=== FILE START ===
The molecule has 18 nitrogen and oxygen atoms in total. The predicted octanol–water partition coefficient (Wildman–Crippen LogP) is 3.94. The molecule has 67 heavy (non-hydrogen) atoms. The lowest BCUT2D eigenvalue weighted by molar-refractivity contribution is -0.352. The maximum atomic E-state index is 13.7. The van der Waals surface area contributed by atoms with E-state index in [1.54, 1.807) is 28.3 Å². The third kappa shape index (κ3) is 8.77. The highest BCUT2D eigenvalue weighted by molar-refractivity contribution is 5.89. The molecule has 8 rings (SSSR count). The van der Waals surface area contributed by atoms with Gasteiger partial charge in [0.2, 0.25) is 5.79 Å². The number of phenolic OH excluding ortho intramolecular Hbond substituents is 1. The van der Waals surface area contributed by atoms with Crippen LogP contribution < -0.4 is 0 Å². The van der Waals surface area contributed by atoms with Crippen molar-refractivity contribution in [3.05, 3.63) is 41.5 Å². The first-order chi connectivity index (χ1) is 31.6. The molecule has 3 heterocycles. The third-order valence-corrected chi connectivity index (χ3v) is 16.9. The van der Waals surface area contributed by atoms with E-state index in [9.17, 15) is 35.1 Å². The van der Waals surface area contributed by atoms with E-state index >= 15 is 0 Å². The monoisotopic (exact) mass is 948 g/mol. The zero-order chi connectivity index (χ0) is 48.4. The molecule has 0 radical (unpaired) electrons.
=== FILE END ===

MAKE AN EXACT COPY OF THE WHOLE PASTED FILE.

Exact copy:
The molecule has 18 nitrogen and oxygen atoms in total. The predicted octanol–water partition coefficient (Wildman–Crippen LogP) is 3.94. The molecule has 67 heavy (non-hydrogen) atoms. The lowest BCUT2D eigenvalue weighted by molar-refractivity contribution is -0.352. The maximum atomic E-state index is 13.7. The van der Waals surface area contributed by atoms with E-state index in [1.54, 1.807) is 28.3 Å². The third kappa shape index (κ3) is 8.77. The highest BCUT2D eigenvalue weighted by molar-refractivity contribution is 5.89. The molecule has 8 rings (SSSR count). The van der Waals surface area contributed by atoms with Gasteiger partial charge in [0.2, 0.25) is 5.79 Å². The number of phenolic OH excluding ortho intramolecular Hbond substituents is 1. The van der Waals surface area contributed by atoms with Crippen LogP contribution < -0.4 is 0 Å². The van der Waals surface area contributed by atoms with Crippen molar-refractivity contribution in [3.05, 3.63) is 41.5 Å². The first-order chi connectivity index (χ1) is 31.6. The molecule has 3 heterocycles. The third-order valence-corrected chi connectivity index (χ3v) is 16.9. The van der Waals surface area contributed by atoms with E-state index in [9.17, 15) is 35.1 Å². The van der Waals surface area contributed by atoms with E-state index >= 15 is 0 Å². The monoisotopic (exact) mass is 948 g/mol. The zero-order chi connectivity index (χ0) is 48.4. The molecule has 0 radical (unpaired) electrons.